February 3, 2020
Around 50,000 young people find themselves chronically disengaged from the education system each year. That could be a child who is either not attending school or is so detached from the learning experience, they might as well be absent.
A 2016 report from the Career and Enterprise Company revealed that the highest rates of disengagement are in the North of England, with students from the Humber, Liverpool and the Tees Valley most at risk of becoming disengaged.
There are a whole host of reasons why a young person might become disengaged at school, from experiencing problems in the family home, to being entrenched in the care system, to being in and out of the youth courts. There’s also a lot of young people out there who might have undiagnosed learning difficulties or mental health problems that prevent them from engaging constructively with the education system.
The key point is that every child is different and might find themselves in a different set of circumstances to the next. That is why it is so important to have wellbeing and education intervention services that offer flexible and bespoke support and put the needs of the individual child front and centre.
This is where Nudge Education steps in. Founded in 2016 by special educational needs teacher Diego Melo and former third sector training and skills professional Brian Mair, Nudge Education brands itself as the fastest-growing education intervention service in the North of England. With a flexible workforce of up to 90 people operating across all parts of the UK, it’s easy to see why.
Diego’s passion for helping vulnerable young people was fostered from a young age in his native Brazil, where he spent a lot of time working with children in impoverished parts of Rio de Janeiro – many of whom had no name, birth date or identity.
“We’d get them into this halfway house, get them a name and an identity so that they could be put through to adoption,” he says.
Diego came to the UK 16 years ago and when he arrived in the North East, worked with communities in places such as Blyth, Battle Hill, Byker and Walker.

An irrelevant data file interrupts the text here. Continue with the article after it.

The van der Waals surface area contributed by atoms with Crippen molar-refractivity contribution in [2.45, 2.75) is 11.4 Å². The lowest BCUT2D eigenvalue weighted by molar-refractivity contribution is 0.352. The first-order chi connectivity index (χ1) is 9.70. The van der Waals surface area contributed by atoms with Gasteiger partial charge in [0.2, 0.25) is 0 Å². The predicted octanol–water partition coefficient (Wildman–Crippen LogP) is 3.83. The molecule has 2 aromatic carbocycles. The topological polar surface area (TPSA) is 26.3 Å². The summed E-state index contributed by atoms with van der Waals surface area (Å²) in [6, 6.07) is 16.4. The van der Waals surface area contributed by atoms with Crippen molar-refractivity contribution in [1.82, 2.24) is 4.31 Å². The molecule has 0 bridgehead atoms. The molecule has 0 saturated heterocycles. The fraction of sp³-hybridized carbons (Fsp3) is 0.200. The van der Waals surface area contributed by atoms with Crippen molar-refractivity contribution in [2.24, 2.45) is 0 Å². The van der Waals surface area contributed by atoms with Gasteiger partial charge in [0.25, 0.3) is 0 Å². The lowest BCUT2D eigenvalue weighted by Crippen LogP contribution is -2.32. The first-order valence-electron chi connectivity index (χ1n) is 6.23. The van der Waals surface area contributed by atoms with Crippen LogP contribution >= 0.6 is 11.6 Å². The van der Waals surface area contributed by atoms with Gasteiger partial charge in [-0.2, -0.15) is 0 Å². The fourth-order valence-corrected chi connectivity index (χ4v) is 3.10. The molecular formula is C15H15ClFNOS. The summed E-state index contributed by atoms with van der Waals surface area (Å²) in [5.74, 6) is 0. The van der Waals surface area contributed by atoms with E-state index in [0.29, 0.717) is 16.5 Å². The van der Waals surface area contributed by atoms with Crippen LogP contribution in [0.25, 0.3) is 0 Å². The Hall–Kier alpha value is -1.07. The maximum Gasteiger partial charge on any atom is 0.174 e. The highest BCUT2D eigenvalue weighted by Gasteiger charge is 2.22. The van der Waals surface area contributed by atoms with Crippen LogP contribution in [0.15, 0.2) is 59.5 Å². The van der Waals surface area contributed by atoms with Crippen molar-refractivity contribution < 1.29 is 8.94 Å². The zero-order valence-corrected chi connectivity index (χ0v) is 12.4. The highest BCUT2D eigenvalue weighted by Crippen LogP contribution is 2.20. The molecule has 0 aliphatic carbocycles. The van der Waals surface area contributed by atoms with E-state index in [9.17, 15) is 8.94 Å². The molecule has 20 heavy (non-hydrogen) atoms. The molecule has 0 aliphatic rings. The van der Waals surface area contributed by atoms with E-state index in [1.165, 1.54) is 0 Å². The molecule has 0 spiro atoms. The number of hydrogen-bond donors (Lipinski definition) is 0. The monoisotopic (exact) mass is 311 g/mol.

Around that time, Diego met Brian, who had been heavily involved in The Work Programme at Ingeus, holding workshops, skills training sessions and offering one-to-one support to help people find sustainable employment.
Both of them spent their early careers helping those who were being failed by the current system and were becoming increasingly frustrated with the lack of workable solutions to the challenges they faced.
They decided to form Nudge Education – a wellbeing and education intervention service that is bespoke to the needs of each child and committed to protecting the most vulnerable.
“Somebody said that you know the calibre of the society that you’re living in by the way they look after the most vulnerable,” says Diego.
It’s that philosophy that drives Nudge Education, combined with a vision to eradicate child disengagement from the education sector once and for all.
What makes Nudge Education different from other intervention services is the flexibility they have in being able to tailor the intervention to the needs of the child. This is unique in the sector where, generally speaking, you have large providers bidding for multi-million-pound contracts. Operating at this scale makes it so much more difficult to create a bespoke plan based on an individual’s needs.
Brian expands: “If you were going to provide medical assistance, you wouldn’t be prescribing the same prescription to ten different people; you’d be servicing the needs that each diagnosis presents you with.”
The Nudge Education approach to procurement is rooted in the understanding that one size doesn’t fit all and, when they meet with commissioners from local authorities, their first question is always, “tell me about the child that needs saving?”
Once they have identified what support a child may need, Brian and Diego will then design an intervention and get in touch with experts in their flexible workforce who might be able to help.
Diego explains the chronology of the Nudge Education intervention as follows: “When a child is referred into us, we initially assess them and then select an education expert and try to understand the environment in which that child will thrive and what that child should be journeying towards. We then deploy the education experts with complete care through our case managers and close monitoring and then we move them through a pathway.